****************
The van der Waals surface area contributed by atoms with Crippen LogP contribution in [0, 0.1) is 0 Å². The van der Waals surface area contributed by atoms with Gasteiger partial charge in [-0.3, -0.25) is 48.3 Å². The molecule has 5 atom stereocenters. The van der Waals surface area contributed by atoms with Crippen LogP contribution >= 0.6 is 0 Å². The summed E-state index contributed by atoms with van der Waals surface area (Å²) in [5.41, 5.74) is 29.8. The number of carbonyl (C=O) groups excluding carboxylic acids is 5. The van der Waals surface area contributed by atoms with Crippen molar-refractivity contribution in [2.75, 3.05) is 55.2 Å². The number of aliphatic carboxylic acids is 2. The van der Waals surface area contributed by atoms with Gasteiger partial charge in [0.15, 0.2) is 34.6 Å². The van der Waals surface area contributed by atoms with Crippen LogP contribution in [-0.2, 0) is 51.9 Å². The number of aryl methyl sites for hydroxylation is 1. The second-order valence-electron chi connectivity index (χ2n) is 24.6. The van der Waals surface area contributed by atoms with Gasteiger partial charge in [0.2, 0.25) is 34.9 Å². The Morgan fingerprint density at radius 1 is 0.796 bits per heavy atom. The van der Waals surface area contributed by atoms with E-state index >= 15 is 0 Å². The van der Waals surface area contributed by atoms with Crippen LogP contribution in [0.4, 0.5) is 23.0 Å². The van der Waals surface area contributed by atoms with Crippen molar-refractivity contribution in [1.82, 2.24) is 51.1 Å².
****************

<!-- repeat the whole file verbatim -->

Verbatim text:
The van der Waals surface area contributed by atoms with Crippen LogP contribution in [0, 0.1) is 0 Å². The van der Waals surface area contributed by atoms with Gasteiger partial charge in [-0.3, -0.25) is 48.3 Å². The molecule has 5 atom stereocenters. The van der Waals surface area contributed by atoms with Crippen LogP contribution >= 0.6 is 0 Å². The summed E-state index contributed by atoms with van der Waals surface area (Å²) in [5.41, 5.74) is 29.8. The number of carbonyl (C=O) groups excluding carboxylic acids is 5. The van der Waals surface area contributed by atoms with Crippen molar-refractivity contribution in [2.75, 3.05) is 55.2 Å². The number of aliphatic carboxylic acids is 2. The van der Waals surface area contributed by atoms with Gasteiger partial charge in [0.15, 0.2) is 34.6 Å². The van der Waals surface area contributed by atoms with Crippen LogP contribution in [-0.2, 0) is 51.9 Å². The number of aryl methyl sites for hydroxylation is 1. The second-order valence-electron chi connectivity index (χ2n) is 24.6. The van der Waals surface area contributed by atoms with Gasteiger partial charge in [0.2, 0.25) is 34.9 Å². The Morgan fingerprint density at radius 1 is 0.796 bits per heavy atom. The van der Waals surface area contributed by atoms with E-state index >= 15 is 0 Å². The van der Waals surface area contributed by atoms with Crippen LogP contribution in [0.4, 0.5) is 23.0 Å². The van der Waals surface area contributed by atoms with Crippen molar-refractivity contribution in [1.82, 2.24) is 51.1 Å².